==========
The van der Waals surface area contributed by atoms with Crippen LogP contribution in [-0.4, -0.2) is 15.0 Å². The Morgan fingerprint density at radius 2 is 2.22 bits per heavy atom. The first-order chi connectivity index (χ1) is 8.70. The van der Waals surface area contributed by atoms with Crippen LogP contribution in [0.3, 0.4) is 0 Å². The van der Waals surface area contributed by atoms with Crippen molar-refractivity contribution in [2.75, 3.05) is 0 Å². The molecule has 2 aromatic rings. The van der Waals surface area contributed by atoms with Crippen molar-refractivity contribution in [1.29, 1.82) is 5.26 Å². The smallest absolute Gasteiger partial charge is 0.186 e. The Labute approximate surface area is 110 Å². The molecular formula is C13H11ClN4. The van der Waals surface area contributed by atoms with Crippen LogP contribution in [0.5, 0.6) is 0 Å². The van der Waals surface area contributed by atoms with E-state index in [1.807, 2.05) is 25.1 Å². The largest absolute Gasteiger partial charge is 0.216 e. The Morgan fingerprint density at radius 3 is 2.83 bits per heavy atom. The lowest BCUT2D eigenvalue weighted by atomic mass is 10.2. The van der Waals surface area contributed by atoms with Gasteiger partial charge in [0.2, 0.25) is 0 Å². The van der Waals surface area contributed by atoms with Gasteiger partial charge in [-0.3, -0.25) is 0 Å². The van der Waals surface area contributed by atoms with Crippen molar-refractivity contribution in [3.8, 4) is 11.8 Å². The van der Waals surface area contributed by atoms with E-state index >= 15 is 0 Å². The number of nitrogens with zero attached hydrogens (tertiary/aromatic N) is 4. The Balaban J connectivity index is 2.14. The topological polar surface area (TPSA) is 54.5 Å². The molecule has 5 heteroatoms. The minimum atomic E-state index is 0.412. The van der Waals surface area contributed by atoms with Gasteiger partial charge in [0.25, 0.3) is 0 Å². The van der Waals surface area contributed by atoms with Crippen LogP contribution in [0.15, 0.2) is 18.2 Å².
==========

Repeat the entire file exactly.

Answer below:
The van der Waals surface area contributed by atoms with Crippen LogP contribution in [-0.4, -0.2) is 15.0 Å². The Morgan fingerprint density at radius 2 is 2.22 bits per heavy atom. The first-order chi connectivity index (χ1) is 8.70. The van der Waals surface area contributed by atoms with Crippen LogP contribution in [0.3, 0.4) is 0 Å². The van der Waals surface area contributed by atoms with Crippen molar-refractivity contribution in [2.75, 3.05) is 0 Å². The molecule has 2 aromatic rings. The van der Waals surface area contributed by atoms with Crippen molar-refractivity contribution in [1.29, 1.82) is 5.26 Å². The smallest absolute Gasteiger partial charge is 0.186 e. The Labute approximate surface area is 110 Å². The molecular formula is C13H11ClN4. The van der Waals surface area contributed by atoms with Crippen LogP contribution in [0.5, 0.6) is 0 Å². The van der Waals surface area contributed by atoms with E-state index in [1.807, 2.05) is 25.1 Å². The largest absolute Gasteiger partial charge is 0.216 e. The Morgan fingerprint density at radius 3 is 2.83 bits per heavy atom. The lowest BCUT2D eigenvalue weighted by atomic mass is 10.2. The van der Waals surface area contributed by atoms with Gasteiger partial charge in [0.2, 0.25) is 0 Å². The van der Waals surface area contributed by atoms with Gasteiger partial charge in [-0.3, -0.25) is 0 Å². The van der Waals surface area contributed by atoms with Crippen molar-refractivity contribution in [3.8, 4) is 11.8 Å². The van der Waals surface area contributed by atoms with E-state index >= 15 is 0 Å². The number of nitrogens with zero attached hydrogens (tertiary/aromatic N) is 4. The Balaban J connectivity index is 2.14. The topological polar surface area (TPSA) is 54.5 Å². The molecule has 5 heteroatoms. The minimum atomic E-state index is 0.412. The van der Waals surface area contributed by atoms with Gasteiger partial charge in [0.25, 0.3) is 0 Å². The van der Waals surface area contributed by atoms with Crippen LogP contribution in [0.15, 0.2) is 18.2 Å².